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United States v. Liebert

June 30, 1975



Author: Rosenn

Before SEITZ, Chief Judge, ROSENN and WEIS, Circuit Judges


ROSENN, Circuit Judge:

Despite more than a decade of experience with expanded pretrial discovery in criminal cases, the extent to which it should be permitted continues to be "a complex and controversial issue."*fn1 Whether pretrial discovery may be used to secure extrinsic evidence to impeach the reliability of computer printouts which are the fundament of the prosecution's case presents an issue of first impression.

Defendant, Peter P. Liebert, III, was charged in a three-count information on December 21, 1973, with willfully and knowingly having failed to file his income tax returns for the years 1967 through 1969, in violation of section 7203 of the Internal Revenue Code of 1954 (Code). Liebert was arraigned and pleaded not guilty to the charges. His attorneys have claimed he filed a tax return for each of the three years in question.


In a failure-to-file prosecution, the Government relies heavily upon a report compiled by the personnel of the appropriate service center that their computers have no record of the receipt of a taxpayer's return for the particular year. In preparation for challenging the reliability and accuracy of the computer report, Liebert filed on January 14, 1974, a motion seeking an order permitting his computer expert access to the Mid-Atlantic Service Center for the purpose of analyzing and testing the Internal Revenue Service's (IRS) data processing systems. After extended proceedings, the district court granted the motion.

On February 28, 1974, Liebert filed a second discovery motion seeking production of all records indicating the number of notices issued by the IRS for the years 1967 through 1973 to taxpayers advising that no tax return had been received.*fn2 On October 22, 1974, again after extended proceedings, the district court ordered the Government to furnish Liebert a "mutually agreeable portion of the lists" of the people whom the Government suspected as being probable nonfilers for the years 1970 and 1971.*fn3 383 F. Supp. 1060 (E.D. Pa. 1974).

When the Government refused to produce the lists, the district court on November 26, 1974, dismissed the charges against Liebert. The Government appeals, arguing that the lists are not subject to disclosure under the Code. The Government also contends that even if the lists are not privileged under the Code, the information Liebert desires through the use of the lists may be obtained from alternative sources without invading the privacy of the persons listed.*fn4 We find merit in the Government's latter contention, vacate the judgment of the district court, and remand.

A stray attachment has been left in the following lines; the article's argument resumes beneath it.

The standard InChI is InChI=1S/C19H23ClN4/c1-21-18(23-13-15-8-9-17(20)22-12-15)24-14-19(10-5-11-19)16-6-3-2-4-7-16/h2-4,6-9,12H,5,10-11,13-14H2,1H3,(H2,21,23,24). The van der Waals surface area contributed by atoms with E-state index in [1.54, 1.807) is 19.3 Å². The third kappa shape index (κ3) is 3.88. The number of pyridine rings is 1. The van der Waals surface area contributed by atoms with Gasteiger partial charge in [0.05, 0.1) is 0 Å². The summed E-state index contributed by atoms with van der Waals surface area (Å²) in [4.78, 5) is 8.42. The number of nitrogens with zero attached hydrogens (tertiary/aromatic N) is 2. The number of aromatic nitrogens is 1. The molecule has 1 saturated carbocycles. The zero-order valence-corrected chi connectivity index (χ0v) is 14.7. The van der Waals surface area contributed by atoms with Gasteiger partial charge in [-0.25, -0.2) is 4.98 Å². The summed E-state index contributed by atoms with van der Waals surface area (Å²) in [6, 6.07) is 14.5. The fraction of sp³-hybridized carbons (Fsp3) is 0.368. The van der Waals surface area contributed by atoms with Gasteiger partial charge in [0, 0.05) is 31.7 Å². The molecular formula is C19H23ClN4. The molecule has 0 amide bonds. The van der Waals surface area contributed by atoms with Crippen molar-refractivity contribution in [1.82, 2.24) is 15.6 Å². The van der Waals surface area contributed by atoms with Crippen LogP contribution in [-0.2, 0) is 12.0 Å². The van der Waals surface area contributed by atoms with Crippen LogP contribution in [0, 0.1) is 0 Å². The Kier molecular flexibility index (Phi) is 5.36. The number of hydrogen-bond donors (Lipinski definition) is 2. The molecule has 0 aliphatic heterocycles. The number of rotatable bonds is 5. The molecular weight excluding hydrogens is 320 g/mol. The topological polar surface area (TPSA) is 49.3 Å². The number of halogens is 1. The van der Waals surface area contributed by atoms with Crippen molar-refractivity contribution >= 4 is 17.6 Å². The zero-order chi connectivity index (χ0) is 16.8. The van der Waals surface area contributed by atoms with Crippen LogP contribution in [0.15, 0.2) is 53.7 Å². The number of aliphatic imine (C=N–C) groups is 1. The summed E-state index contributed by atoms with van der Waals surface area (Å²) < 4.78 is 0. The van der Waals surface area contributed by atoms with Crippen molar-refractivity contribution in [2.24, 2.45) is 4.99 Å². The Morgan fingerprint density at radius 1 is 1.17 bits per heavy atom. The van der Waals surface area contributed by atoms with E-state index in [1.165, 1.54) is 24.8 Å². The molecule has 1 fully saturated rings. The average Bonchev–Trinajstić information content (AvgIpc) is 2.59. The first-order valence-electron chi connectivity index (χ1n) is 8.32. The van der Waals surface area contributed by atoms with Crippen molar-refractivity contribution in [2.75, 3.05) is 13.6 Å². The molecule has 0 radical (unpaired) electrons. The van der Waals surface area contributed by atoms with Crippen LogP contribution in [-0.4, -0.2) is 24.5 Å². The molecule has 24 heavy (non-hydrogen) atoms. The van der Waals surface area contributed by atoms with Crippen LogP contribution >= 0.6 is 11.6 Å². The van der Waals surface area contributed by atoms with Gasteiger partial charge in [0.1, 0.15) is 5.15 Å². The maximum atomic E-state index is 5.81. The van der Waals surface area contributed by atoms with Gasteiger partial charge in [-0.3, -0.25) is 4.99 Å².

An understanding of the nature of the lists in dispute is essential for the proper resolution of the problem confronting us.*fn5 The lists are prepared in conjunction with the IRS Individual Master File Delinquency Check Program, which identifies individuals who filed in the previous year but apparently have not filed for the current year, and individuals who have not filed for either the current or the previous years.

About six months after the due date of the return in question, an inquiry is initiated by analyzing the individual master file for taxpayers who have filed in the prior year but apparently not for the current year. Also, certain other documents, such as Social Security Administration wage records and W-2 forms, are compared with the master file to identify possible nonfilers. After the potentially delinquent taxpayers have been identified, wage information for the current year, adjusted gross income from the last return filed, and other criteria are used to determine whether the taxpayer probably was required to file.

Within the limitations of available resources, certain of these apparent nonfilers are selected for contact.*fn6 As soon as the first notices are sent to the apparently delinquent taxpayers, the service center prepares a listing identifying each nonfiling taxpayer. These listings are the lists in issue in this case. If the taxpayer does not respond satisfactorily to the notice, a taxpayer delinquency investigation is issued and forwarded to the local IRS office where an attempt is made to communicate with the taxpayer either by phone, letter, or in person to resolve the apparent delinquency.

Thus, although the lists are commonly referred to as the lists of nonfilers, that appellation is misleading in two aspects. First, the lists contain names of persons who, in fact, have filed. For example, the return may have been in process at the time the lists were prepared, the taxpayer may have moved and filed in a different service center, or the taxpayer may have married and filed jointly under a different name. Second, the lists contain names of persons who did not file, but were under no duty to do ...

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